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F1: Five things we learnt from the Bahrain Grand Prix

The Bahrain Grand Prix kicked off the 2023 F1 season, but what did it reveal about the year ahead?

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The 2023 F1 season is off and running. In some respects, nothing has changed; in others, everything has. But what are five key take-home points?

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Max Verstappen leads the field away at the start of the 2023 Bahrain Grand Prix. (Image Credits: @redbullracing on Twitter)

We’re only one round through a 23-race season, but you can at least attempt to spot themes and plot the path of the year ahead, even after just one round.

It was a race that simmered away. There was no high drama at the front, but there was enough action further back to entertain. Not to mention, a surging Aston Martin team that appears to have really put the midfield amongst the top three.

12 months ago, Red Bull has a disastrous opening race to the season. That did not matter one bit when all was said and done; it’s also a testament to how you can’t necessarily look too far into one race in isolation.

Nevertheless, there are things that we have learnt from Bahrain Grand Prix. So, let’s look at five of those takeaways.

Business as usual for Red Bull, Ferrari have work to do

Start as you mean to go on. Red Bull looked utterly dominant and comfortably took a 1-2. It’s the first time the Milton Keynes-based team has won the opening round since 2011, so they’ll take great satisfaction from that.

As mentioned, it’s a complete contrast in fortunes from a year ago, but not from 2022 overall. Clearly, the Ferrari and the chasing pack have work to do.

We can only hope that the cost cap penalty affects the development race, but might Red Bull already be too far ahead of their rivals?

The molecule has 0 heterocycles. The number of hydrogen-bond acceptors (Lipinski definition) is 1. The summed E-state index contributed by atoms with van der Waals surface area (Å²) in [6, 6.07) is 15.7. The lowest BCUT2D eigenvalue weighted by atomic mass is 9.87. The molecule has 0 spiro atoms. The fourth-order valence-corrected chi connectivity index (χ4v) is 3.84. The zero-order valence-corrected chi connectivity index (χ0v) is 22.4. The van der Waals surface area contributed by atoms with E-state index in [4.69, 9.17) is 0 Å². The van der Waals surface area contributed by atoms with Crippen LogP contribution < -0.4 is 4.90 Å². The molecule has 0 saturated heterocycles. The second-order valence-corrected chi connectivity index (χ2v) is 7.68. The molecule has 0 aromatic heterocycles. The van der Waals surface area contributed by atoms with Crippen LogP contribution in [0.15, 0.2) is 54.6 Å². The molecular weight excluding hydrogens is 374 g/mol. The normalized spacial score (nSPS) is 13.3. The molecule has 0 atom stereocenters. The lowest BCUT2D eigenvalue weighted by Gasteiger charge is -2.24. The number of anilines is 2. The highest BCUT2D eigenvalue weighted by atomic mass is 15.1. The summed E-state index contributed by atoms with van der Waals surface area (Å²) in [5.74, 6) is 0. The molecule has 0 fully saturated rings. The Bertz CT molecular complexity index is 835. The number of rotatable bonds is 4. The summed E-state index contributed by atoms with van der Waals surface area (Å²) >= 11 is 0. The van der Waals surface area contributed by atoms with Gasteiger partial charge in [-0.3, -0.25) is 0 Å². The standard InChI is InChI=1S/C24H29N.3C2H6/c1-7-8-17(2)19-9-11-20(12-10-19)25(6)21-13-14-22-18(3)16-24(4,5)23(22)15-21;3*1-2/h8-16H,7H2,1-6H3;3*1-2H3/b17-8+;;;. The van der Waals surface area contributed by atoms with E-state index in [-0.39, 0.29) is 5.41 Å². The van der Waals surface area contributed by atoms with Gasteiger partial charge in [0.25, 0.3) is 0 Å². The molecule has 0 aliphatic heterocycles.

Only time will tell, but Ferrari will be expecting more out of Carlos Sainz in particular and hoping for better reliability from their power unit as well. Their car also looks to be heavy on its tyres, which will cause them issues at high-degradation circuits.

Unless things change – which they absolutely still can – could Red Bull, if not Max Verstappen, be looking at a 20-win F1 season?

It’s a bold prediction, yes, but Verstappen is seemingly only getting better and Red Bull look to be in complete control.

Mercedes don’t appear to have made the gains required

There was hope that Mercedes would be able to take a step forward over the winter, but Bahrain suggests they have not.

Invested in an approach to their car that departs from the status quo, is the potential ceiling for their concept ultimately lower than it needs to be?

It’s hard to see where they can develop from here. Competing in the cost cap era means it’ll be difficult to pivot away from the ‘no-pods’ theory. Nevertheless, they have to make ground on Ferrari and Red Bull quickly or abandon the idea altogether.

They started 2022 with the third-best car, and they ended the year that way too. But arguably, they look to have potentially fallen behind Aston Martin at the start of this season.

George Russell was beaten by an injured Lance Stroll and Lewis Hamilton looked no match for Fernando Alonso. Toto Wolff called it “one of the worst days in racing”.

The hype train is real